It's that time of year again; another round of the predoctoral psychology internship Match has come to a close. I congratulate all the graduate students who were successfully matched. Unfortun-ately, a large and growing number of internship applicants will not be matched due to an imbalance between the number of predoctoral psychology internships and students seeking slots. APAGS and APA are aware of the severity of this problem and are actively working with training organizations to find solutions. In fact, APAGS has been advocating on behalf of graduate students on this issue for approximately 20 years. To learn more about APAGS's work regarding the internship supply-and-demand problem, see our article soon to be published in the journal Training and Education in Professional Psychology.
As someone who went through the internship application process as a candidate this year, I want to share some advice for other students who are preparing for the next Match round.
Track your practicum hours. Check out how hours are defined by the Association of Psychology Postdoctoral and Internship Centers (APPIC) Match application, online at www.appic.org/match/5_3_match_application.html. Then, consider using a database to record your hours, including placement type and client characteristics, such as race, age, sexual orientation and clinical issues.
Review the internship directory. APPIC offers a free listing of internships at www.appic.org/directory/search_dol_internships.asp, where you can research the types of internship sites available and the qualifications needed for each site.
Schedule time to apply. Most students apply to 10 to 15 internship sites, and this can be a time-consuming activity. In fact, the time required to apply for internship is similar to taking an additional course, completing a research project, engaging in a supplemental practicum or working at a part-time job.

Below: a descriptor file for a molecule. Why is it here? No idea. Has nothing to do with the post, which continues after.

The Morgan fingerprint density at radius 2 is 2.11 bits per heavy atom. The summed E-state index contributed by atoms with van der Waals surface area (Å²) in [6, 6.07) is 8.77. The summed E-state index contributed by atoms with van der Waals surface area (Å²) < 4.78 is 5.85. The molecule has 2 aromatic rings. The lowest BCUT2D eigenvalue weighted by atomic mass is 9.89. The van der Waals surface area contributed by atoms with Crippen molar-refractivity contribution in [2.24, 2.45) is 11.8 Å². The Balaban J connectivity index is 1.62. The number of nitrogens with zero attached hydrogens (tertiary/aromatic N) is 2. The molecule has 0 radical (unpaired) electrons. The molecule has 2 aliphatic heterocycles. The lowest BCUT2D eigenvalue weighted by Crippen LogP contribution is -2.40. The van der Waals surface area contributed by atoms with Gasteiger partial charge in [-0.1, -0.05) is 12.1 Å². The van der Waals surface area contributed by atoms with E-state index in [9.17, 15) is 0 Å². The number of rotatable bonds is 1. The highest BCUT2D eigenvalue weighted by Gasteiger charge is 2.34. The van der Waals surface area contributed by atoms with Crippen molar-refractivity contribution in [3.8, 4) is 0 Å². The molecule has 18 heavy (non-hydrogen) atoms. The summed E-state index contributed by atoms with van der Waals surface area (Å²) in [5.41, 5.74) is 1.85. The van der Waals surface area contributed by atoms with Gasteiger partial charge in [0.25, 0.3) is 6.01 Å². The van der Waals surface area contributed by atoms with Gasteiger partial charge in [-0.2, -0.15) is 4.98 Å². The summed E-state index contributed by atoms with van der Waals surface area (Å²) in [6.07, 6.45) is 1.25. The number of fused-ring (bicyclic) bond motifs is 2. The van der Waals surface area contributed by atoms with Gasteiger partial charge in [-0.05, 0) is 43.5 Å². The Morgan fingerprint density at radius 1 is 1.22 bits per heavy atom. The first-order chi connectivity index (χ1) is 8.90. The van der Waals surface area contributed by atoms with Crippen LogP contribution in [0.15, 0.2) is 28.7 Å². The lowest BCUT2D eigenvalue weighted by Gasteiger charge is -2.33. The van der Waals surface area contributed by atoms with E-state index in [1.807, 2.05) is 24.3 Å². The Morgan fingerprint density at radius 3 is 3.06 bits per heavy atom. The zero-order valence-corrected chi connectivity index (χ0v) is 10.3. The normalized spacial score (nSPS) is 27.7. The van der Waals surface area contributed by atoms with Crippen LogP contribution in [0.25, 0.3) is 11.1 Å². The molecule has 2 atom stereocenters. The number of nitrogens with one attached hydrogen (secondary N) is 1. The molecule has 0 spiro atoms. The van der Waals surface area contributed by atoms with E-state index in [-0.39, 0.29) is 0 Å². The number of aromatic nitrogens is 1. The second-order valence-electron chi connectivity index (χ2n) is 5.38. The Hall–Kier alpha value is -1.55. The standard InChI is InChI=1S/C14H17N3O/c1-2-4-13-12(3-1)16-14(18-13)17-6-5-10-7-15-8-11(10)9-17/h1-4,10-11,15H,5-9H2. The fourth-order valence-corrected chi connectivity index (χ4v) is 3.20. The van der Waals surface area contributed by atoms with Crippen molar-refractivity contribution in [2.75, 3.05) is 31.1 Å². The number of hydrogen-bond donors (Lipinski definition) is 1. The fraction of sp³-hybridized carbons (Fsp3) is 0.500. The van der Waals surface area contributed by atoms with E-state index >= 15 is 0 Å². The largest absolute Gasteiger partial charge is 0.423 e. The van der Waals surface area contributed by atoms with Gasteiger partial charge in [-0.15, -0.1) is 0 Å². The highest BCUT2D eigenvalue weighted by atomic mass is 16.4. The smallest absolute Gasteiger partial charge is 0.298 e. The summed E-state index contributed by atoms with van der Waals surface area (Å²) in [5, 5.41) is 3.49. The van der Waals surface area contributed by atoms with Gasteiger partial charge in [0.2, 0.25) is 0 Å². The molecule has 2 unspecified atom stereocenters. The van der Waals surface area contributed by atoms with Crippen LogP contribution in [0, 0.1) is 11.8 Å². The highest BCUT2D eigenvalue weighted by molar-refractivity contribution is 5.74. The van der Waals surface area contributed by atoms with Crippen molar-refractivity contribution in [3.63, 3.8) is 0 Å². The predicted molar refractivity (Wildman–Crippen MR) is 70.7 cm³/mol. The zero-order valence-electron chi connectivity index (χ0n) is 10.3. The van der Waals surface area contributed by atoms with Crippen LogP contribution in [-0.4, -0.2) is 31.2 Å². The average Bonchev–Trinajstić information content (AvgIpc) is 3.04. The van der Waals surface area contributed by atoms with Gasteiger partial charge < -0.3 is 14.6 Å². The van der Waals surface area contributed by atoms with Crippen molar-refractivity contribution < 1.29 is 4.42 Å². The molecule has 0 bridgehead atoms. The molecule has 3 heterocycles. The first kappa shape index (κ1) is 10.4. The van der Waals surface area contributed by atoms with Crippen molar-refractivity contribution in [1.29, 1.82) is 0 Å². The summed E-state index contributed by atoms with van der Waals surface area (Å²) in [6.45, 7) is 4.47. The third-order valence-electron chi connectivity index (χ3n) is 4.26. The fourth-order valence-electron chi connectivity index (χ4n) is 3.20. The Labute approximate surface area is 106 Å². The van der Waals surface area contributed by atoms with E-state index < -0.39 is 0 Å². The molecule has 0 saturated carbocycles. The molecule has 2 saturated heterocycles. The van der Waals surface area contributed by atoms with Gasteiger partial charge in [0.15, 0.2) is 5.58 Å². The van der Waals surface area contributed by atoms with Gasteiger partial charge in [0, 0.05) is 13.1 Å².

Take care of yourself. Advisers, practicum supervisors, mentors, colleagues, family members and partners can all support you as you go through this challenging and time-consuming process.
Attend workshops. APAGS and other organizations offer local, regional and national programs about preparing for internship. These workshops and programs can offer practical tips and alleviate any application anxiety. In particular, you may want to check out the APAGS internship workshop offered each year at APA's Annual Convention.
Work on your dissertation. Some internship sites prefer or require internship applicants to have made significant progress on their dissertations. Also, most internship sites are full-time positions and do not leave much time to work on your dissertation.
These recommendations were passed down to me from many people and from internship workshops that I attended. I hope that these tips will be as helpful to you as they were to me. I wish the next group of internship applicants the matches they deserve.
For more information, see "Internships in Psychology: The APAGS Workbook for Writing Successful Applications and Finding the Right Fit" (APA, 2008).
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